I hate it though, I'll check in with a website to find out how big my kid is getting and there will be some uber perky paragraph about how I might, just now, be fitting into maternity clothes. Thanks scrawny, I've been in them for a month. Or that maybe I even lost weight because I've been so sick. First of all I think that it is sick to let women think that weight loss of any kind is okay during pregnancy. Second, nope, sick as a dog and somehow managed to gain fifteen pounds. Maybe it's all that exercise I haven't been doing....
Then there's the two hour naps I've been taking most days. This from a woman who never naps. Never. Unless gestating.
So, you know, sleeping burns a lot of calories....
The other day we were seated in a McDonalds and I was looking down at the remnants of the large fry that I had just put in their place and said to Scott,
"I wonder how much damage I have done to my arteries in the past few weeks?" He shrugged popped a fry in his mouth and said,
"You'll run it off."
Indeed I will, I will run it all off.

Thursday, November 3, 2011

Alone Time

A close friend of mine just had her first baby. She was laughing over the fact that every time she goes to take a shower her son starts crying and wants to be nursed. I laughed and said that almost every newborn baby I know cries right at dinner time and you never get to eat your food warm, or get seconds for that matter. I told her it gets better and said,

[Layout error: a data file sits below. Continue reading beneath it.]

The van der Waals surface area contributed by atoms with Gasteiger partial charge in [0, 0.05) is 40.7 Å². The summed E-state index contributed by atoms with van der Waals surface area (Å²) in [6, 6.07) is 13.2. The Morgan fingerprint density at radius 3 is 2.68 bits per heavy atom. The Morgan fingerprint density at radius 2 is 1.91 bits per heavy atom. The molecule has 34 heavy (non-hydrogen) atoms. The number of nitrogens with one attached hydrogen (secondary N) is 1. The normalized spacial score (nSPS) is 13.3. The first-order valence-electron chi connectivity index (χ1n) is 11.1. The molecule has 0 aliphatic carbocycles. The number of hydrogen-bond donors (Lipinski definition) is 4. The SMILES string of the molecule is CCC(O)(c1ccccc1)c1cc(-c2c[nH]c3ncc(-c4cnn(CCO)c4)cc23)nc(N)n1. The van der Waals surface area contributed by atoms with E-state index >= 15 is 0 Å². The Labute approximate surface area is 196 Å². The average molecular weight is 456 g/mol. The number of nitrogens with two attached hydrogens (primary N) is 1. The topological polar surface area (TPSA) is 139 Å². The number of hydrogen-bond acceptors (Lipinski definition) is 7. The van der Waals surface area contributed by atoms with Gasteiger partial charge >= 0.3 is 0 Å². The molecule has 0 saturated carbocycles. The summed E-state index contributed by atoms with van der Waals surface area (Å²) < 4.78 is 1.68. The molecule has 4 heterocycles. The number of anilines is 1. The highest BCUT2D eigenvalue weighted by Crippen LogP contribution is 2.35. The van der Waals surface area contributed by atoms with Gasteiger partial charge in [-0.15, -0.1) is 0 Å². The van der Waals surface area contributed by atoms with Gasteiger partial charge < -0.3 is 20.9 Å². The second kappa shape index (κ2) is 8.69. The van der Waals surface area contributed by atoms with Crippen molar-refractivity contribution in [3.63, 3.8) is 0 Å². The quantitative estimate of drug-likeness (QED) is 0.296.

“I can now go pee by myself.”
“Ah, yes but can you close the door?” She returned. I laughed and said,
“No, she brings me books while I am sitting there.” I have actually had to explain to her that I can't read to her because I have to wipe.

Sorry that may have been too much information. But we all do it, don't we? Wipe, that is. At least I hope we do.

The other morning in the shower I heard,
“Roar!!!” I turned around and my two year old daughter had whipped aside the shower curtain and was pointing a toy lobster at me. “A lobster!” Then she threw it in the bath and said, “Oh, I dropped it!” I have been over the difference between purposefully dropping something and throwing it, seems we still don't know. Or are choosing not to.

When my husband is home I usually gleefully slam the bathroom door shut and 'go' in private, all by myself. It's glorious.

A few weeks ago in a Bible study one of the women had finally had all her children go to school. When we eagerly asked her what she did with this new found 'time alone' she shrugged and threw her hands up in the air and said almost hopelessly,
“I did laundry.” There was laughter and an assurance that that's okay because no one ripped it apart behind you. (The first time my daughter gleefully undid a folded pile of laundry I let her, and then congratulated myself on being so patient and understanding of her development. Now I yell at her to stop. How fast and how far we fall.)